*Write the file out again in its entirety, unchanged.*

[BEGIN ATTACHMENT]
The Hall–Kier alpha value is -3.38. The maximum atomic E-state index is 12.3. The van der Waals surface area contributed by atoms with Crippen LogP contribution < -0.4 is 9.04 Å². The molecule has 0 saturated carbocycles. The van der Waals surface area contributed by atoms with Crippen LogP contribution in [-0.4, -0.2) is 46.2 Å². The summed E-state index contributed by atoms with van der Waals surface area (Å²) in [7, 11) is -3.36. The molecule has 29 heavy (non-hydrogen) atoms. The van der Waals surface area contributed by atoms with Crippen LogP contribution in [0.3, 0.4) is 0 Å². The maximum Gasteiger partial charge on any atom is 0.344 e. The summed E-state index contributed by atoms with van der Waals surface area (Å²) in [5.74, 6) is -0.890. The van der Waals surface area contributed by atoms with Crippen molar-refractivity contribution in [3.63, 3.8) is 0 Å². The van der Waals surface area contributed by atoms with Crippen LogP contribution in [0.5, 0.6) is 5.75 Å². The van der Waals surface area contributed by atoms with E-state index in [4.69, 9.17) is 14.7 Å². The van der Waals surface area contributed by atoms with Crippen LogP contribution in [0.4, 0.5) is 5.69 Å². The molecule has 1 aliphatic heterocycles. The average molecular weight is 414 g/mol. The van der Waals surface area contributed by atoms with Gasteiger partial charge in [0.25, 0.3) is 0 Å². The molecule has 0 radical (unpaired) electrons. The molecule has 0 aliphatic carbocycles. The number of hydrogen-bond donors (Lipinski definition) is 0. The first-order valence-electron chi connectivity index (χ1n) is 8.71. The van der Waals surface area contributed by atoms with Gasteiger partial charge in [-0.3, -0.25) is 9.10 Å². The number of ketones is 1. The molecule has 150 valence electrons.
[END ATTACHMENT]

The Hall–Kier alpha value is -3.38. The maximum atomic E-state index is 12.3. The van der Waals surface area contributed by atoms with Crippen LogP contribution < -0.4 is 9.04 Å². The molecule has 0 saturated carbocycles. The van der Waals surface area contributed by atoms with Crippen LogP contribution in [-0.4, -0.2) is 46.2 Å². The summed E-state index contributed by atoms with van der Waals surface area (Å²) in [7, 11) is -3.36. The molecule has 29 heavy (non-hydrogen) atoms. The van der Waals surface area contributed by atoms with Crippen LogP contribution in [0.3, 0.4) is 0 Å². The maximum Gasteiger partial charge on any atom is 0.344 e. The summed E-state index contributed by atoms with van der Waals surface area (Å²) in [5.74, 6) is -0.890. The van der Waals surface area contributed by atoms with Crippen molar-refractivity contribution in [3.63, 3.8) is 0 Å². The van der Waals surface area contributed by atoms with Crippen LogP contribution in [0.5, 0.6) is 5.75 Å². The van der Waals surface area contributed by atoms with E-state index in [4.69, 9.17) is 14.7 Å². The van der Waals surface area contributed by atoms with Crippen LogP contribution in [0.4, 0.5) is 5.69 Å². The molecule has 1 aliphatic heterocycles. The average molecular weight is 414 g/mol. The van der Waals surface area contributed by atoms with Gasteiger partial charge in [0.25, 0.3) is 0 Å². The molecule has 0 radical (unpaired) electrons. The molecule has 0 aliphatic carbocycles. The number of hydrogen-bond donors (Lipinski definition) is 0. The first-order valence-electron chi connectivity index (χ1n) is 8.71. The van der Waals surface area contributed by atoms with Gasteiger partial charge in [-0.3, -0.25) is 9.10 Å². The number of ketones is 1. The molecule has 150 valence electrons.